After residents' furor, Florida CDD bond deal is withdrawn
A Florida developer formally terminated a controversial agreement to sell pools, parks and other amenities in the central Florida retirement community of Solivita, just days before Tuesday’s election in which candidates opposed to the deal are running for the community development districts' boards.
The Poinciana CDD and Poinciana West CDD, which encompass Solivita, signed a purchase agreement without obtaining an appraisal to finance the 15- to 17-year old developer-owned amenities with $73 million in bonds.
The move sparked residents' anger over a purchase price many felt was too high, and led them to oppose attempts to validate the bonds in court.
The deal also spurred five Solivita residents to run for seats on the CDDs' boards of supervisors. All are backed by the grassroots Price is Too High Committee, said candidate Michael Luddy.
The recent sale of Solivita's developer led to a change of tune on the sale and the bond proposal.
On Oct. 2, Scottsdale, Arizona-based national homebuilder Taylor Morrison Home Corp. closed on the purchase of AV Homes.
Brian Brunhofer, the Orlando division president for Taylor Morrison, said in an Oct. 25 email to Solivita residents that the company recognized that proposed sale had been “a point of frustration and confusion for many.”
“We want to move forward focused on building on the strong sense of community, developing a foundation of strong relationships and trust, and to make that mutually successful we have decided not to move forward with the sale of the club amenities to the CDDs,” Brunhofer said, adding that Taylor Morrison will continue to own and operate the facilities.
On Oct. 29, attorneys for the developer formally notified the CDDs in separate letters that the developer would terminate its agreement to support validating the bonds, and to terminate the company’s funding for the effort.
The CDD boards still need to vote to withdraw the bond validation case. Their next meeting is scheduled for Nov. 28, when new board members will be seated. Tuesday's election may bring some new faces to the boards.
“We’re running as a group of like-minded individuals that opposed the bond sale and the manner in which it was being done,” said Luddy, a 64-year-old retiree who bought a home in Solivita in 2013. “The bottom line number on the deal was a huge negative to the residents and to the community at large.”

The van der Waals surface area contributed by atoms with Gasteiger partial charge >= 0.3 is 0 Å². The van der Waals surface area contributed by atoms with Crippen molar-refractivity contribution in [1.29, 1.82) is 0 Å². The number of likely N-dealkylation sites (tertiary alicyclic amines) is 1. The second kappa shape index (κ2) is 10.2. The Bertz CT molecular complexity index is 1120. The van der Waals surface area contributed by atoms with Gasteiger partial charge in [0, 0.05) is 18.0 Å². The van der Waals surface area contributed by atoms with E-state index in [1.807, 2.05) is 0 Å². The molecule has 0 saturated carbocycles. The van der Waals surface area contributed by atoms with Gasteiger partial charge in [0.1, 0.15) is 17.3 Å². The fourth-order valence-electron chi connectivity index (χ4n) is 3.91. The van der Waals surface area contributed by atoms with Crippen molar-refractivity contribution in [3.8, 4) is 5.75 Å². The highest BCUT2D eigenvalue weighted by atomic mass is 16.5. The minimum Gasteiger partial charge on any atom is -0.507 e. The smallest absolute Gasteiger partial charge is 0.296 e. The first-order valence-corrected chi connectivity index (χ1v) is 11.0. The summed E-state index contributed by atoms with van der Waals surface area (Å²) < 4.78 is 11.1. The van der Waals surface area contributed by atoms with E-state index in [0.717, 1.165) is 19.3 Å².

Luddy, Tony Reed and Elizabeth Lambrides are carrying the Price is Too High Committee banner in the Poinciana CDD board of supervisors election. Peggy Gregory and Roy LaRue are the committee's candidates for the West Poinciana CDD. Luddy said they are running because most of the existing CDD supervisors didn’t listen to residents’ calls “to do the right thing” and obtain appraisals for the amenities before agreeing to a purchase price.
“We are reasonable people who want a reasonable and fair deal,” he said, adding that recent events may give new board members an opportunity to negotiate a new transaction.
Five other candidates are also seeking seats on the boards. Most, if not all of them, support the original deal.
Lita Epstein, a Poinciana CDD supervisor whose term expires in 2020, has opposed the purchase and bond issue since she before was elected in November 2016.
“I believe Taylor Morrison looked at the deal and saw how bad it would be for Solivita in long term,” she said when asked to comment on the termination. “The deal maxed out the bond capacity of the community and left nothing for reserves or capital improvements for 30 years."
Epstein said she hopes Taylor Morrison will work with the CDDs to “structure a deal that is a win/win for both Taylor Morrison and the residents of Solivita.”
In addition to a change in ownership, Luddy said he believes that recent rulings in two ongoing court cases — the bond validation and a class-action suit opposing fees residents must pay to use the amenities — affected Taylor Morrison’s recent decision to sell the amenities.
On Oct. 31, Circuit Court Judge Steven L. Selph ruled that residents opposed to validating the bonds can take depositions of AV Homes' executives. In a prior bond validation attempt that was unsuccessful, another judge prohibited opponents from taking those depositions.
“I think that motivated [Taylor Homes] to cancel the deal,” Luddy said. “AV Homes put the company in bad spot, and got residents up in arms.”
Brenda Taylor, a defendant opposing the bond validation case, hailed Taylor Morrison’s decision to terminate purchase of the amenities and said she hoped they would be turned over to the homeowner’s association.
“We are thrilled that we shut down the sale that would have charged $73 million to the residents for amenities that we believe are required to be turned over to the Solivita HOA at no charge when the developer turns over the HOA to the community residents,” Taylor said.
The CDDs had planned to issue about $102 million of bonds, using most of the proceeds to buy existing amenities and $11.2 million to build a new wellness center and a small performing arts theater.
Luddy said canceling the bond issue as proposed means the deal can be revisited. “Everything is negotiable,” he added.
Taylor Morrison did not immediately comment on the decision to terminate its agreement to sell the amenities.